On Thursday the Department of Justice announced that Solicitor General Don Verrilli will step down at the end of the month.  Coverage comes from Lyle Denniston for this blog, Nina Totenberg of NPR, David Savage of Los Angeles Times, Richard Wolf of USA Today, and Tony Mauro at Law.com (subscription or registration may be required).  In a second post, for The National Law Journal (subscription may be required), Mauro chronicles Verrilli’s major wins and losses.

This week Justices Ruth Bader Ginsburg and Sonia Sotomayor appeared at the National Museum of American History, where they discussed food and the Court.  Andrew Hamm covered the event for this blog, with other coverage coming from Tony Mauro for The National Law Journal (subscription or registration required).

 Briefly:

  • More Perfect, a Supreme-Court-focused spin-off of Radiolab, debuts its first podcast, on how the Court has grappled with the issue of capital punishment.
  • At Legal Aggregate, Robert Weisberg looks back at the Court’s actions this week in two death penalty cases, as well as what the presidential election might mean for the future of the death penalty.
  • In The Huffington Post, Geoffrey Stone discusses a new law review article in which “law professors Robin Kar and Jason Mazzone have taken a deep dive into the history of Supreme Court nominations to test the plausibility of the Senate Republicans’ purported ‘justification’ for their action.”
  • In The National Law Journal (subscription or registration required), Zoe Tillman reports that “[f]ederal prosecutors want wider latitude to bring criminal charges against individuals who disrupt arguments at the U.S. Supreme Court.”
  • In an editorial for Detroit Free Press, Stephen Henderson looks back at last week’s decision in Foster v. Chatman, concluding that the Court “is in a decades-long battle with lower courts to take seriously the racial bias that infects jury selection.”
  • NPR’s Camila Domonoske reports that two researchers have identified “a new species of leaf-dwelling praying mantis, dubbed Ilomantis ginsburgae” – an insect named after Justice Ruth Bader Ginsburg.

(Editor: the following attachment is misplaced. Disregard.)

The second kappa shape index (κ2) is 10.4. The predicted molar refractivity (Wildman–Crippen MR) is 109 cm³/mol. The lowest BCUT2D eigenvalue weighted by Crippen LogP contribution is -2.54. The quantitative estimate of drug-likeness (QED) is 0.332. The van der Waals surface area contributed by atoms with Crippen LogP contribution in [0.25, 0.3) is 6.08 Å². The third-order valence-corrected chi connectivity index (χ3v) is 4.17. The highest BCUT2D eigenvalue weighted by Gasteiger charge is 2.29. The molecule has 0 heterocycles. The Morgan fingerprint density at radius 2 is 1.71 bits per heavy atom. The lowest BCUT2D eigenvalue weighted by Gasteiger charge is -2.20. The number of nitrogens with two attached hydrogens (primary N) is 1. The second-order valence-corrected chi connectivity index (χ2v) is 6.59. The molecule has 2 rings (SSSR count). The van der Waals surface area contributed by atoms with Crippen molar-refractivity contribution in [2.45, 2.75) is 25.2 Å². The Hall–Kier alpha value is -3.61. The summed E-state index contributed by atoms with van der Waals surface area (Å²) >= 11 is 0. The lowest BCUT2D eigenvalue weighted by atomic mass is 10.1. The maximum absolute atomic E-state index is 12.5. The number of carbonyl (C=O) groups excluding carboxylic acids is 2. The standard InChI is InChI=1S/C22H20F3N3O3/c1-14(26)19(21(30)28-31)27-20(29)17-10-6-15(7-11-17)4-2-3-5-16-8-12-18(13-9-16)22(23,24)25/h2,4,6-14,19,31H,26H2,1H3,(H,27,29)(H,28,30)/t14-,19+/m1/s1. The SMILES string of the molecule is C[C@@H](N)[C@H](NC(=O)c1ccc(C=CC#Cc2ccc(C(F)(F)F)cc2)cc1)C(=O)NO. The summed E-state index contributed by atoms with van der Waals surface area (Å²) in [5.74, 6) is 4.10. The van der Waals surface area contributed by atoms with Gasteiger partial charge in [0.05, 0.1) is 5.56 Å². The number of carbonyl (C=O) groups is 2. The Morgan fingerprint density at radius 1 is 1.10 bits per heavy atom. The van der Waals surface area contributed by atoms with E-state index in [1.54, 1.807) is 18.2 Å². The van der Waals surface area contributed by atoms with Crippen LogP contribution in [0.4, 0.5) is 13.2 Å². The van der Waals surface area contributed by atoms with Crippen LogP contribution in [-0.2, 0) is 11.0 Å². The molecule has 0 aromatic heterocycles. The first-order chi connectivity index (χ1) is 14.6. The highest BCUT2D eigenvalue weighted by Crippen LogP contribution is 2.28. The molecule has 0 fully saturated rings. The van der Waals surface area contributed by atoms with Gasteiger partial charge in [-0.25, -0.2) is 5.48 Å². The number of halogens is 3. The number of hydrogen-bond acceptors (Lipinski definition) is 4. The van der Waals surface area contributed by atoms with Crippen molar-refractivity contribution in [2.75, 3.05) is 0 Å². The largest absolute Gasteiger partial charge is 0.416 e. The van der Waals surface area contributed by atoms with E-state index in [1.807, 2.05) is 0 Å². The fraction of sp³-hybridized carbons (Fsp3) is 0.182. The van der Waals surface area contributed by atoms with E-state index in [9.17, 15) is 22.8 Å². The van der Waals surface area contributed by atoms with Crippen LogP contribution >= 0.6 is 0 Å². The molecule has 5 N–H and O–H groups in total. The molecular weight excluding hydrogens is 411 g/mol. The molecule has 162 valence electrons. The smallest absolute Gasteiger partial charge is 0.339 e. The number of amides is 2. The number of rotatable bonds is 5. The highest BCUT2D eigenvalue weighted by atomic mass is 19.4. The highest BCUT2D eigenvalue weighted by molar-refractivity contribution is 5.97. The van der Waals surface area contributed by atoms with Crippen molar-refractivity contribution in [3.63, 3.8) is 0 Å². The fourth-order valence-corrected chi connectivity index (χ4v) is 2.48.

• Commentary on Monday’s decision in United States Army Corps of Engineers v. Hawkes Co. Inc., in which the Court ruled that an approved “jurisdictional determination” by the Army Corps of Engineers is a final agency action subject to judicial review under the Administrative Procedure Act, comes from Ilya Shapiro, who at Cato at Liberty notes that the Obama administration’s “spate of unanimous losses is truly record-breaking.”
  • Also at Cato at Liberty, Shapiro discusses an article in which he argues that the Court misread “constitutional structure and application” with its decision in Evenwel v. Abbott, in which the Court upheld Texas’s redistricting maps, drawn using total population.
  • McClatchy DC’s Michael Doyle reports on the case of a California man on death row at Fort Leavenworth, “a capital punishment challenge that gives justices a rare opportunity to march into matters of military law.”
  • At PublicSquare.net, Kevin Johnson and John Eastman debate United States v. Texas, the challenge to the Obama administration’s deferred-action policy.
  • At Empirical SCOTUS, Adam Feldman analyzes the briefs filed by the Office of the Solicitor General at the Court’s invitation and concludes that “the SG is cautious about recommending cases to the Court, and as an entity would prefer to deny cases that are on the margin to keep the number of recommended grants low.”

Remember, we rely exclusively on our readers to send us links for our round-up.  If you have or know of a recent (published in the last two or three days) article, post, or op-ed relating to the Court that you’d like us to consider for inclusion in the round-up, please send it to roundup [at] scotusblog.com.

Posted in Everything Else

Recommended Citation: Amy Howe, Friday round-up, SCOTUSblog (Jun. 3, 2016, 7:40 AM), http://www.scotusblog.com/2016/06/friday-round-up-322/